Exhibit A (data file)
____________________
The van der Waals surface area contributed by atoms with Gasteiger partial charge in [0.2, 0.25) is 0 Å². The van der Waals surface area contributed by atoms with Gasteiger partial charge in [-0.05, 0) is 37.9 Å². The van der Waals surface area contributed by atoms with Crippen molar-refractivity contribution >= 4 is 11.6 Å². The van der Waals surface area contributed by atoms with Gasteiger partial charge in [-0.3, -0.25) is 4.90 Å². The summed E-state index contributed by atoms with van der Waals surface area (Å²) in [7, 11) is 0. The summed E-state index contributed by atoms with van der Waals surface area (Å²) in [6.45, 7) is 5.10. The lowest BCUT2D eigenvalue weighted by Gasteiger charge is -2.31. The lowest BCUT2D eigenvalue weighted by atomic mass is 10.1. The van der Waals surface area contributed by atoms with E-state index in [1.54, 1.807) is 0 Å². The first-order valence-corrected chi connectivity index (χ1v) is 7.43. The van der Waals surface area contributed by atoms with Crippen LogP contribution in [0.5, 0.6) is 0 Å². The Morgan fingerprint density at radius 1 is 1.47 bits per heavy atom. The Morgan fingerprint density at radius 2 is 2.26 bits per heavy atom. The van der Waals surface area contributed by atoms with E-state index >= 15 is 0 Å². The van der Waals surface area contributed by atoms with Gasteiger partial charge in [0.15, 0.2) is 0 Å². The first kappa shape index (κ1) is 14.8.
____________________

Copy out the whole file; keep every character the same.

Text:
The van der Waals surface area contributed by atoms with Gasteiger partial charge in [0.2, 0.25) is 0 Å². The van der Waals surface area contributed by atoms with Gasteiger partial charge in [-0.05, 0) is 37.9 Å². The van der Waals surface area contributed by atoms with Crippen molar-refractivity contribution >= 4 is 11.6 Å². The van der Waals surface area contributed by atoms with Gasteiger partial charge in [-0.3, -0.25) is 4.90 Å². The summed E-state index contributed by atoms with van der Waals surface area (Å²) in [7, 11) is 0. The summed E-state index contributed by atoms with van der Waals surface area (Å²) in [6.45, 7) is 5.10. The lowest BCUT2D eigenvalue weighted by Gasteiger charge is -2.31. The lowest BCUT2D eigenvalue weighted by atomic mass is 10.1. The van der Waals surface area contributed by atoms with E-state index in [1.54, 1.807) is 0 Å². The first-order valence-corrected chi connectivity index (χ1v) is 7.43. The van der Waals surface area contributed by atoms with Crippen LogP contribution in [0.5, 0.6) is 0 Å². The Morgan fingerprint density at radius 1 is 1.47 bits per heavy atom. The Morgan fingerprint density at radius 2 is 2.26 bits per heavy atom. The van der Waals surface area contributed by atoms with E-state index >= 15 is 0 Å². The van der Waals surface area contributed by atoms with Gasteiger partial charge in [0.15, 0.2) is 0 Å². The first kappa shape index (κ1) is 14.8.